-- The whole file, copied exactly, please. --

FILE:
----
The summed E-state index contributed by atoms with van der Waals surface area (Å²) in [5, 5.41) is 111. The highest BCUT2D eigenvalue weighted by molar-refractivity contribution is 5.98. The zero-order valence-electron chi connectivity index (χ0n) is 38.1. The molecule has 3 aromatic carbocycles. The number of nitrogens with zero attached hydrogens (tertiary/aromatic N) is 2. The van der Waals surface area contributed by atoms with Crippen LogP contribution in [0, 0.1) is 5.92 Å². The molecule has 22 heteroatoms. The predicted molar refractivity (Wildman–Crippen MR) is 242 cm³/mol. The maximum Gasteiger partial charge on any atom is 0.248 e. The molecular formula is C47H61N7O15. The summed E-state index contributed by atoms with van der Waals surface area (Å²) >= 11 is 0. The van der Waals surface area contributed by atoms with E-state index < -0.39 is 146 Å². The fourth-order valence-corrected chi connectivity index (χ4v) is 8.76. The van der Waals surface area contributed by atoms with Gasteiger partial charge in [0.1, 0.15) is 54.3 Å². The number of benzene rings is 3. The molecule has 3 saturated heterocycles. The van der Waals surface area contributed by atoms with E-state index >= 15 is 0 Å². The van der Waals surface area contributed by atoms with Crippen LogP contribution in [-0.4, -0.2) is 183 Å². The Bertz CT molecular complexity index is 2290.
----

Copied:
The summed E-state index contributed by atoms with van der Waals surface area (Å²) in [5, 5.41) is 111. The highest BCUT2D eigenvalue weighted by molar-refractivity contribution is 5.98. The zero-order valence-electron chi connectivity index (χ0n) is 38.1. The molecule has 3 aromatic carbocycles. The number of nitrogens with zero attached hydrogens (tertiary/aromatic N) is 2. The van der Waals surface area contributed by atoms with Crippen LogP contribution in [0, 0.1) is 5.92 Å². The molecule has 22 heteroatoms. The predicted molar refractivity (Wildman–Crippen MR) is 242 cm³/mol. The maximum Gasteiger partial charge on any atom is 0.248 e. The molecular formula is C47H61N7O15. The summed E-state index contributed by atoms with van der Waals surface area (Å²) >= 11 is 0. The van der Waals surface area contributed by atoms with E-state index < -0.39 is 146 Å². The fourth-order valence-corrected chi connectivity index (χ4v) is 8.76. The van der Waals surface area contributed by atoms with Gasteiger partial charge in [0.1, 0.15) is 54.3 Å². The number of benzene rings is 3. The molecule has 3 saturated heterocycles. The van der Waals surface area contributed by atoms with E-state index >= 15 is 0 Å². The van der Waals surface area contributed by atoms with Crippen LogP contribution in [-0.4, -0.2) is 183 Å². The Bertz CT molecular complexity index is 2290.